Molecular epidemiology of viral infections integrates molecular biology tools and traditional epidemiology to detect and characterize at the molecular level the most prevalent viruses in a region, to determine the emergence of new viral strains and to understand its impact on human pathology, both at individual and population level.
Our group is committed to the study of the molecular epidemiology of papillomavirus infections in different epithelia. The ultimate goal is to expand the knowledge about the diversity, the phylogeny and the evolutionary history of the Papillomaviridae family.
Molecular epidemiology of papillomaviruses
Our interest lies on the identification of human papillomavirus (HPV) in different epithelia and on the molecular characterization of new viruses. This information is necessary to advance in the knowledge about the evolutionary history of the Papillomaviridae family. To address these issues, we are developers our own methodological strategies.
With respect to cutaneotropic HPVs, we have developed a primer system that, combined to an ultrasensitive methodology, has allowed the identification of many different types of HPV in skin samples. With this tool we characterized HPV115 (species Beta-3), the first HPV described in Argentina and South America. In order to advance in the characterization of new HPV types, we have developed a highly sensitive strategy in order to facilitate circular DNA amplification in low copy numbers, called "hanging droplet PCR for long DNA fragments”. Its application allowed the characterization of 4 new types belonging to different species of Gamma-PV genus: HPV156 (Gamma-18), HPV157 (Gamma-12) and HPV158 (Gamma-1), HPV205 (Gamma-1). Recently, and in collaboration with Dr Mario Poljak group, we have characterized the complete genome of HPV204, the third type discovered within genus Mu-PV.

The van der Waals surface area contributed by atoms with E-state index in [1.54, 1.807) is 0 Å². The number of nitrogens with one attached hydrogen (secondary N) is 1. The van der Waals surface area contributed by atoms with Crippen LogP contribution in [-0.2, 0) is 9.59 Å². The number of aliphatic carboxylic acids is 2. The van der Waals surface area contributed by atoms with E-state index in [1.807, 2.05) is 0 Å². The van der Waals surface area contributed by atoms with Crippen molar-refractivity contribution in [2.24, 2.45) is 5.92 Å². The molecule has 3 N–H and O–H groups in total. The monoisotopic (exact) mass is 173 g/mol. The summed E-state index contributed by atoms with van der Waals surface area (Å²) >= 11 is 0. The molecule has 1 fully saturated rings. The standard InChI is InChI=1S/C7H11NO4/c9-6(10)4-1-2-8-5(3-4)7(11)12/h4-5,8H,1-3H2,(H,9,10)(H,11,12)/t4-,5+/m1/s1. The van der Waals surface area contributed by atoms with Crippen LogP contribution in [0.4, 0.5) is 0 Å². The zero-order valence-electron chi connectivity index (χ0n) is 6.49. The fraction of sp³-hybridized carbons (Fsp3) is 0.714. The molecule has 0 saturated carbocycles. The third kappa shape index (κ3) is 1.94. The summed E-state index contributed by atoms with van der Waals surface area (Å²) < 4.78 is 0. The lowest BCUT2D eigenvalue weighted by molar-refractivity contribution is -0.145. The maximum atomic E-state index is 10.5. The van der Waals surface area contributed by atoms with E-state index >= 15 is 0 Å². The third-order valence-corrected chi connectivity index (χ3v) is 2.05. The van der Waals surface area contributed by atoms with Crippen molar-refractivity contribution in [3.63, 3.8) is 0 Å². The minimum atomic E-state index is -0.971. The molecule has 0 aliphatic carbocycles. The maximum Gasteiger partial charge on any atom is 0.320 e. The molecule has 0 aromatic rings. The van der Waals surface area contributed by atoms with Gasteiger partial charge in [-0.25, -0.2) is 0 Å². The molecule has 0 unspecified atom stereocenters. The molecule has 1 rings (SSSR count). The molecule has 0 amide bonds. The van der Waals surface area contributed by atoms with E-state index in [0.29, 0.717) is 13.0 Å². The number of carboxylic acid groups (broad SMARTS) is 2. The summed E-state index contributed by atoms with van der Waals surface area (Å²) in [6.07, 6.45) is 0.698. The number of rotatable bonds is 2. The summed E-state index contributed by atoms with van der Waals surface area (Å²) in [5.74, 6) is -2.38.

We are currently optimizing a colorimetric PCR-based system for the detection of types of genus Gamma-PV. This screening system will allow investigating the frequency of the Gamma-PV types characterized by our group in order to determine their tropism and the clinical significance of their infections.